The headquarters of the mobile-communications startup Helio look out over the hip Los Angeles district of Westwood. The streets are packed with teens and 20-somethings–whose business Helio covets. The company aspires to hook them on the ultimate multimedia device: something perfect for talking and messaging, gaming and Web searching, social networking and finding buddies via GPS. By the end of this quarter, Helio predicts, its year-old service, which leases space on the Sprint network, will have more than 100,000 subscribers. But the company–a joint venture between the Internet service provider EarthLink and the Korean wireless giant SK Telecom–has already burned through much of its $440 million in funding; according to a U.S. Securities and Exchange Commission filing, Helio lost $192 million last year. Now its hopes are pinned on its newest, most radical device, the fullest expression of its corporate ambitions: the Ocean.
The Ocean is hefty by today’s sleek standards, pill-shaped in a market of rectangular things. The company’s future will hinge on how much the intended audience appreciates those departures from conventional design. It will hinge on the layout of the device’s QWERTY keyboard. It will hinge on the simplicity of the messaging and search interface (for instance, the way it allows users to start typing from idle mode). And it will hinge on–the hinges. The Ocean (which will sell for $295, plus a monthly fee of $65 to $135 for rich-media subscriptions and varying allotments of voice minutes) sports a pair of them; operated by a novel three-way spring, they enable a keyboard to slide out from one side of the device and a numerical keypad to slide out from another.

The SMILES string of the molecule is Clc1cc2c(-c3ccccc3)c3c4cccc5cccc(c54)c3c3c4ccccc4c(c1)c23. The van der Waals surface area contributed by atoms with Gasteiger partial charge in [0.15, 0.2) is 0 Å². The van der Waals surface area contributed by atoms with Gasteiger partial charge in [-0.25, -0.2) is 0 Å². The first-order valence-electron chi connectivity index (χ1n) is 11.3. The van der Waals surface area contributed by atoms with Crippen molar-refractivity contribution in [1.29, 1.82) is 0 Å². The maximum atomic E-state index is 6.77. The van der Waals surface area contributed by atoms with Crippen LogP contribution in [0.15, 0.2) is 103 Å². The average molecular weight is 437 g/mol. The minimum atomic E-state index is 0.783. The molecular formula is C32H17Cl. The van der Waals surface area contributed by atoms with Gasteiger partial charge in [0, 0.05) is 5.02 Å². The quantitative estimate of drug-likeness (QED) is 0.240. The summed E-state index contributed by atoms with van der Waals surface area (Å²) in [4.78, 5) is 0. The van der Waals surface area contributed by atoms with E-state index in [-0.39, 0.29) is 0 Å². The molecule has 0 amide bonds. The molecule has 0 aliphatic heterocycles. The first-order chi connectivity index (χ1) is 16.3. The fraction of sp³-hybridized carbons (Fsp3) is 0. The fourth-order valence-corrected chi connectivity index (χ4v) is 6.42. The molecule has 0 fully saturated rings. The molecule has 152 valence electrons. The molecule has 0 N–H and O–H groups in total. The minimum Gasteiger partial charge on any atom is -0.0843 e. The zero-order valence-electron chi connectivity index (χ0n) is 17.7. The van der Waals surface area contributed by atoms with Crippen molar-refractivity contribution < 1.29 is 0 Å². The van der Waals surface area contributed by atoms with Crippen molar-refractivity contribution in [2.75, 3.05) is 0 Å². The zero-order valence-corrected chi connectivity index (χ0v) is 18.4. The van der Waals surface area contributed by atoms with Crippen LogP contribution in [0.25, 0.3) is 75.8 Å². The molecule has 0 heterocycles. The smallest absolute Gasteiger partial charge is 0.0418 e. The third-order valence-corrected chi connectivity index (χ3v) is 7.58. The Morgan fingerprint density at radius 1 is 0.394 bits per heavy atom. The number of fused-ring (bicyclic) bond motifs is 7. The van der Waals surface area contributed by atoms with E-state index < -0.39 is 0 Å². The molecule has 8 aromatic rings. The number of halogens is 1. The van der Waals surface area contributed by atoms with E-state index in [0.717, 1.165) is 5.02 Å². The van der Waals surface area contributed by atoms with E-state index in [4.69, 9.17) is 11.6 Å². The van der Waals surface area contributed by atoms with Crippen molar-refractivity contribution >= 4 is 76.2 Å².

In short, the Ocean’s design will make or break Helio. “Basically, to us, design is the product,” says Sky Dayton, the 35-year-old CEO, with the Westwood skyline framed behind him on a clear blue March afternoon. Dayton founded EarthLink at 23 and became rich by making Internet access simple. “We get up every day thinking about this,” he says. “If you go talk to the CEO or COO of one of the major carriers, I doubt you will hear much about the color of icons, the feel of the soft-touch paint. I can wax poetic about the spring-loaded action [of the sliders].” And he does: “We really thought about the movement and the sound it makes when it opens, the sound it makes when it closes. You see a mannerism when people open and close their Ocean. It’s like humming to yourself.”
The mobile-communications industry, Dayton says, has long been a “design desert” dominated by phone companies interested mainly in rounding up subscribers by the millions. But achieving great design is a growing fixation. Nokia, for example, recently hired the famed design firm Ideo–whose gadget credits include the first mass-market computer mouse, in 1981, and the Palm V PDA, in 1999–to help reinvent the gaming experience for a new line of smart phones (see Q&A). “A cell phone is becoming this incredibly powerful repository for multimedia experiences,” says Duane Bray, who heads the software experiences group at Ideo and has no connection to Helio or the Nokia project. “Design is just supercritical, because we have to understand how to sequence it–what things live together in a smart way. The Web 2.0 phenomena of social networking and sharing, converging on the cell phone–that is an interesting trajectory.” People want to use their cell phones for many things, he adds, yet “the device still has so many inherent flaws–small screen, awkward inputs.”
This is the story of how one small company wrestled with those flaws–and gave birth to a new machine.